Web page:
Stricter regulation of the financial services sector is likely to result from the latest upheaval in national and global markets. It is being demanded by politicians of all parties while the Financial Services Authority, which polices the sector in the UK, has announced that it is recruiting additional staff as part of a more stringent regulatory approach.
"The history of regulation is largely one of regulators trying to catch up after a crisis has arisen," says Professor Catherine Schenk, from the World Economy and Finance Research Programme at the University of Glasgow. She emphasises that while, regulatory changes are a familiar response to financial upheavals that does not guarantee their future effectiveness. "The experience of global crises shows that new guidelines tend to be aimed at the problems that caused the last crisis rather than anticipating the next source of weakness."
During the current crisis, many commentators have called for more robust cross-border regulation of a banking system which has become ever more global in recent decades. But Professor Schenk, whose research has included examining attempts at regulating international financial markets in the decades since the Second World War, points to long-standing and continuing obstacles which face drives for greater multilateral regulation of international financial markets. These include:
"In the past, attempts at collaborative supervision have most commonly come after a crisis when an international event has threatened national financial systems," says Professor Schenk. "When a crisis recedes, however, so does the impetus for regulatory reform. Meanwhile financial institutions innovate in ways to evade the new rules aimed at controlling their activities and this can cause new dangers."
"One obvious question is, will the sheer dramatic scale of this crisis strengthen the prospects for greater multilateral regulation succeeding this time?" Professor Schenk explains, "A lot will depend on the effects on the stock market and the wider economy. The extent to which far more people are now exposed to the stock market through pensions, ISA savings and in other ways is one of the main differences between what is happening today and the 1929 crash or the 1982 Latin American debt crisis.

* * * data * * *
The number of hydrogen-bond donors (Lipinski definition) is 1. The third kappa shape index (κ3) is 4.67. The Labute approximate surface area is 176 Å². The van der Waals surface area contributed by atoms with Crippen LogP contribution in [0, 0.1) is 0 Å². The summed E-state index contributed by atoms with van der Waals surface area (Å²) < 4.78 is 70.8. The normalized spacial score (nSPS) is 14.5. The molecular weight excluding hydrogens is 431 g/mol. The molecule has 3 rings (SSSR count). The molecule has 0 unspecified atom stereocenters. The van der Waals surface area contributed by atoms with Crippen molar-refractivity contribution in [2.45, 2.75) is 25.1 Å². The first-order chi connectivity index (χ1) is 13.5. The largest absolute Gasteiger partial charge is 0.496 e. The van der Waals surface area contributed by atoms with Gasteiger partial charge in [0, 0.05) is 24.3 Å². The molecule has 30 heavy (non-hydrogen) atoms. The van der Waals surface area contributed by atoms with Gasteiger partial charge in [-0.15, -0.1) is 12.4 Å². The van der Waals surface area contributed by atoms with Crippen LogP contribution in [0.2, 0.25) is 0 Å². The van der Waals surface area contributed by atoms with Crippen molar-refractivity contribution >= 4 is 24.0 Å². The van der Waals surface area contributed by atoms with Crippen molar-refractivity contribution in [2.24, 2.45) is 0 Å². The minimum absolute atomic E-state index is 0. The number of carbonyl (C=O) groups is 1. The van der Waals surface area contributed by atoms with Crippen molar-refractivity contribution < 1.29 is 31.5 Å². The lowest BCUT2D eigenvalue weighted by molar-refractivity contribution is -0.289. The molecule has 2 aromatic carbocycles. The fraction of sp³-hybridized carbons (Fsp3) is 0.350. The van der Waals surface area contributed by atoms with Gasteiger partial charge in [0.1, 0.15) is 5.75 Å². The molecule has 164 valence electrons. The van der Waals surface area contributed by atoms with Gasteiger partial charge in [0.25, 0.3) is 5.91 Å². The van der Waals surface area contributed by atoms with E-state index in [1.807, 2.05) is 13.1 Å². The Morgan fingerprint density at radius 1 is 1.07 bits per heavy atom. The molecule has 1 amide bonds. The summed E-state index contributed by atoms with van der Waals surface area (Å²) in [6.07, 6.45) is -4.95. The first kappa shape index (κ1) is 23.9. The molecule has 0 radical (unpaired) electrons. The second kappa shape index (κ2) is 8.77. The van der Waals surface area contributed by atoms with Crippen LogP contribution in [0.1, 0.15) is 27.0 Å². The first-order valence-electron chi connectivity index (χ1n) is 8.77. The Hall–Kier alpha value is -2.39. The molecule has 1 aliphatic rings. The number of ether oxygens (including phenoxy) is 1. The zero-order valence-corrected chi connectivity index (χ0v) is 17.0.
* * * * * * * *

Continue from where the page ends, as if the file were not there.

"The financial sector is undoubtedly a very difficult and complex one to regulate. The current initiative, known as Basle II took 9 years to develop and has now been over-run by current events. I think much will now come down to how the regulators police the new regulations which will be developed, and to what extent different national regulatory regimes can succeed in creating and implementing common approaches and features."
Findings were discussed at a workshop 'Financial Crises and Regulation: Lessons from the Past', at the University of Glasgow on Friday 24th October. The topic considered was the collapse of the City of Glasgow Bank, one of Britain's largest, 130 years ago this month in October, 1878. Although depositors did not lose their money the collapse led to the bankruptcy of most shareholders who, like those in many other British banks of the time, had unlimited individual liability. This changed after the Glasgow failure with the rapid development of limited liability in British banking. Previous interpretations of the Glasgow bank collapse – at the time and subsequently – have suggested that it brought to light inherent weaknesses in the concept of unlimited shareholder liability. This view was challenged during the workshop by Professor John Turner, of Queen's University, Belfast who, with Dr Graeme Acheson of the University of Ulster, has recently undertaken fresh research. They conclude from an examination of ownership records, trading data and stock prices that institutional arrangements in force at the time were strong enough to prevent unlimited liability from unravelling. But the City of Glasgow Bank collapse did contribute to the adoption of legislation which tipped the balance of costs and benefits in favour of limited liability.
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